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Read to Lead - Classroom, Inc

Grades
5 to 9
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Learn literacy and leadership skills through game play with Read to Lead's virtual workplace games. The three games offer literacy practice through students participating as the leader...more
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Learn literacy and leadership skills through game play with Read to Lead's virtual workplace games. The three games offer literacy practice through students participating as the leader of a newspaper, community center, or wellness clinic. Each game also includes many educator resources including mini-lessons, assessments, and further discussion questions. Easily set up your class after creating your account to create usernames and passwords or upload your class roster directly into your account. Performance, Progress, and Student Activity Reports provide individual and class feedback on student activity and progress within the games.

tag(s): careers (149), literacy (107)

In the Classroom

Use information within the site to choose games for students based on reading levels or topics of interest. Instead of traditional reading homework assignments, assign one of these high-interest games to play. This site is also excellent for use with ESL/ELL students; use the icons in the game to translate speech into over 100 languages. Be sure to check out the many free included items with each game such as pacing guides and challenge activities. After playing the games, use the included ideas to support your career research and planning activities. Have students use a photo collage creation tool like PhotoCollage, reviewed here, to extend their learning and visualize different aspects of any career. Take it a step further and have students modify their learning by creating a webpage featuring "a day in the life" of their career choice. Carrd, reviewed here, is an easy to use webpage creator. Replace the traditional final report with a project to redefine learning by challenging students to use a multimedia tool like Canva Infographic Creator, reviewed here, to share information about their chosen career using information from their research and based on information presented within the games found on Read to Lead.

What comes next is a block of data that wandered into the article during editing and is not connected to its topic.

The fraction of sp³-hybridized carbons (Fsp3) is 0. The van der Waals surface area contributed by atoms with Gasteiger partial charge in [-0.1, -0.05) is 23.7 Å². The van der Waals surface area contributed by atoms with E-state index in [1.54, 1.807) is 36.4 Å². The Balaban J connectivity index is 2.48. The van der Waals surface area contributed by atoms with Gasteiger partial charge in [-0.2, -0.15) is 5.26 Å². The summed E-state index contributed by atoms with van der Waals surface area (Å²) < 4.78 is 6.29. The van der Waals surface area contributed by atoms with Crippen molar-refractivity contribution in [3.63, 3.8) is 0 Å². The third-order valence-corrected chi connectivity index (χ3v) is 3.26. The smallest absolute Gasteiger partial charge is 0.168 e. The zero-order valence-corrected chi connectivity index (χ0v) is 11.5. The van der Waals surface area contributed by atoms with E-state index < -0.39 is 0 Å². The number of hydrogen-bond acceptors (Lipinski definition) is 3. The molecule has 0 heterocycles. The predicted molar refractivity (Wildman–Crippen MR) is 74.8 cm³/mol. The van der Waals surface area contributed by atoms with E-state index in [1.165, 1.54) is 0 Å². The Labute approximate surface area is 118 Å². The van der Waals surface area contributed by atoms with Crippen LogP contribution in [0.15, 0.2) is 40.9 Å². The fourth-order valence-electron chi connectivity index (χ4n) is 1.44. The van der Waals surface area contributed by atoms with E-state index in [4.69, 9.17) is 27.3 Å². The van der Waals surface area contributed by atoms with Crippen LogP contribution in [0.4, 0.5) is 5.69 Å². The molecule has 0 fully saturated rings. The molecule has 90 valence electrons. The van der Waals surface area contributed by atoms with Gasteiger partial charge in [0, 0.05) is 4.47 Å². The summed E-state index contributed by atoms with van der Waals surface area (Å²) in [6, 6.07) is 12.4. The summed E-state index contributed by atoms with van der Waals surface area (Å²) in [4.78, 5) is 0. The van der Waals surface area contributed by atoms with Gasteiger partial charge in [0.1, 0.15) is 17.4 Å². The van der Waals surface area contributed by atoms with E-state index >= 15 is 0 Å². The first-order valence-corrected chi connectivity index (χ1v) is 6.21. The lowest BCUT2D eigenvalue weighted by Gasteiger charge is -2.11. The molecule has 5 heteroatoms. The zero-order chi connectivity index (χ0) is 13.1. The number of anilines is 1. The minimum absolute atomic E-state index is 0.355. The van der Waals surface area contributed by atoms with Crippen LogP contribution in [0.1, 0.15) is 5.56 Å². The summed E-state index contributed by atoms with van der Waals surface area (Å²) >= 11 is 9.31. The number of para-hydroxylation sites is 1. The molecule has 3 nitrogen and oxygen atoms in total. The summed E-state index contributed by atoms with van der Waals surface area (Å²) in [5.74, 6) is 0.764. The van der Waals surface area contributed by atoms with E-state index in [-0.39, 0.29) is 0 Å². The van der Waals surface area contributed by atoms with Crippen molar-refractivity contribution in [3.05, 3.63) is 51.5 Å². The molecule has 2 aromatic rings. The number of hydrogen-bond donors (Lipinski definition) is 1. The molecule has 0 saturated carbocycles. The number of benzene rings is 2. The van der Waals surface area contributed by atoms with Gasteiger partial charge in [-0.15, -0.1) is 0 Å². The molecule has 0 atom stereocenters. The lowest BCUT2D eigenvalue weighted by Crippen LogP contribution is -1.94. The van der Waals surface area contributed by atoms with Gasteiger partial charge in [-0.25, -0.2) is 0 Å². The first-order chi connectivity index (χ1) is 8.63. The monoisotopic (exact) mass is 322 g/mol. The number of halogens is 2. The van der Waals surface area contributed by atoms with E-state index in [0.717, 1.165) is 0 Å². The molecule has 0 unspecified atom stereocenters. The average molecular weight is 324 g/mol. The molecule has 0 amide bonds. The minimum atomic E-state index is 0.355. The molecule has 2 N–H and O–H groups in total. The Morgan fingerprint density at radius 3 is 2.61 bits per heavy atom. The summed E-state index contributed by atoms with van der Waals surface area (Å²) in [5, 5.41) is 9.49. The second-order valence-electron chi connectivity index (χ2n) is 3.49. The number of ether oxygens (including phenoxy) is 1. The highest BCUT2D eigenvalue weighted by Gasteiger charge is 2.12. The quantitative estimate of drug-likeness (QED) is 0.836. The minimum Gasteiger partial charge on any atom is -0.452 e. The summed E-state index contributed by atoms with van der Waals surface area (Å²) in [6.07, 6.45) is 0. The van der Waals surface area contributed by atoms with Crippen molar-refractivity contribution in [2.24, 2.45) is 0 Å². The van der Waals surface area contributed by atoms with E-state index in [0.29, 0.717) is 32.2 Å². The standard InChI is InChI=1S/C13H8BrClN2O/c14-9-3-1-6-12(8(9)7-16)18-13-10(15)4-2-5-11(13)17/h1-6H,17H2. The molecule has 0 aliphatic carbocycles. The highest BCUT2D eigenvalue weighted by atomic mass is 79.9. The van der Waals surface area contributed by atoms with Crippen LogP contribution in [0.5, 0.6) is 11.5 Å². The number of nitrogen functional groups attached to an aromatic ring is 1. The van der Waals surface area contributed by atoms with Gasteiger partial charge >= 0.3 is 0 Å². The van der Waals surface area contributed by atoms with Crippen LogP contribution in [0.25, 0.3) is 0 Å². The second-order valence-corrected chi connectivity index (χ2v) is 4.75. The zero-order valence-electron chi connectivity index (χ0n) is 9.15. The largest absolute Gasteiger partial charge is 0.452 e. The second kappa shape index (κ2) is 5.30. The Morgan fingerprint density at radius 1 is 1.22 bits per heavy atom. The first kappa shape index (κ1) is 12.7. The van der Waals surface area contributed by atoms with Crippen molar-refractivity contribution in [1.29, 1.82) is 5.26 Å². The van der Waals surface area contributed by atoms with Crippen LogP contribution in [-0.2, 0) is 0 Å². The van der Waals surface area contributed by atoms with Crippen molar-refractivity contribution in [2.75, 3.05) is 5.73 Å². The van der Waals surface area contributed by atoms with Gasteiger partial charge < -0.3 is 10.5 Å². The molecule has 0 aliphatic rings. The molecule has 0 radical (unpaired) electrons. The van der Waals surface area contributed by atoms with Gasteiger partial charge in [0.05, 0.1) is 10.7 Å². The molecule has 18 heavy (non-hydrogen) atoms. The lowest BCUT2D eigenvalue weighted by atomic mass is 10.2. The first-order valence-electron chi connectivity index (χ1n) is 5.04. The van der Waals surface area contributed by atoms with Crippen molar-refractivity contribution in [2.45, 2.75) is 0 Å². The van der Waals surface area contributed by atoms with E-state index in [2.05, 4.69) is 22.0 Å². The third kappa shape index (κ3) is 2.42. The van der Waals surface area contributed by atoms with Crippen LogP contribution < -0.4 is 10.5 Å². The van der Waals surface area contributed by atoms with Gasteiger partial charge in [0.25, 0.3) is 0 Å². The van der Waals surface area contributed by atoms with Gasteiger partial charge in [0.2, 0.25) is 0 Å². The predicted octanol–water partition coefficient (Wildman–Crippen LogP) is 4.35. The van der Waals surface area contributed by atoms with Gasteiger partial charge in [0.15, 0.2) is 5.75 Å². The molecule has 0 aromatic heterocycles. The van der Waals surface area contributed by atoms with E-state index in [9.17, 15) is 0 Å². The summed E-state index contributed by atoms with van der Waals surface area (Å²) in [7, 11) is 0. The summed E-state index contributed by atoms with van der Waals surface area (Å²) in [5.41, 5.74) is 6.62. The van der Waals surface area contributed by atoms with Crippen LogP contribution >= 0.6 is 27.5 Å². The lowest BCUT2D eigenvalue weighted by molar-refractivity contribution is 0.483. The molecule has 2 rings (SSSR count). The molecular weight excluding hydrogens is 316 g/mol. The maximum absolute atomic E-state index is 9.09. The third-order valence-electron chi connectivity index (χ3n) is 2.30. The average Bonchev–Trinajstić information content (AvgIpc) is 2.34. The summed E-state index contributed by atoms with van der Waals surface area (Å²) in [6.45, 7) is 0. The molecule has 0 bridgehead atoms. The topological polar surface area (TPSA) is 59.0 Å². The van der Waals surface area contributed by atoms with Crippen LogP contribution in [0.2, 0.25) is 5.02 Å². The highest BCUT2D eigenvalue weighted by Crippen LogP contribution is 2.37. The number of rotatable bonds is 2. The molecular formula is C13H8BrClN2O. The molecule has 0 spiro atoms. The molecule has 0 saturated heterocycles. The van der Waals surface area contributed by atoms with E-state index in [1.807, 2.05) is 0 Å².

This resource requires PDF reader software like Adobe Acrobat.

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Write and Improve - Cambridge English

Grades
5 to 12
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Write and Improve provides practice and instant feedback on writing responses to prompts. Choose from one of the many provided topics to begin. Narrow down options based on writing...more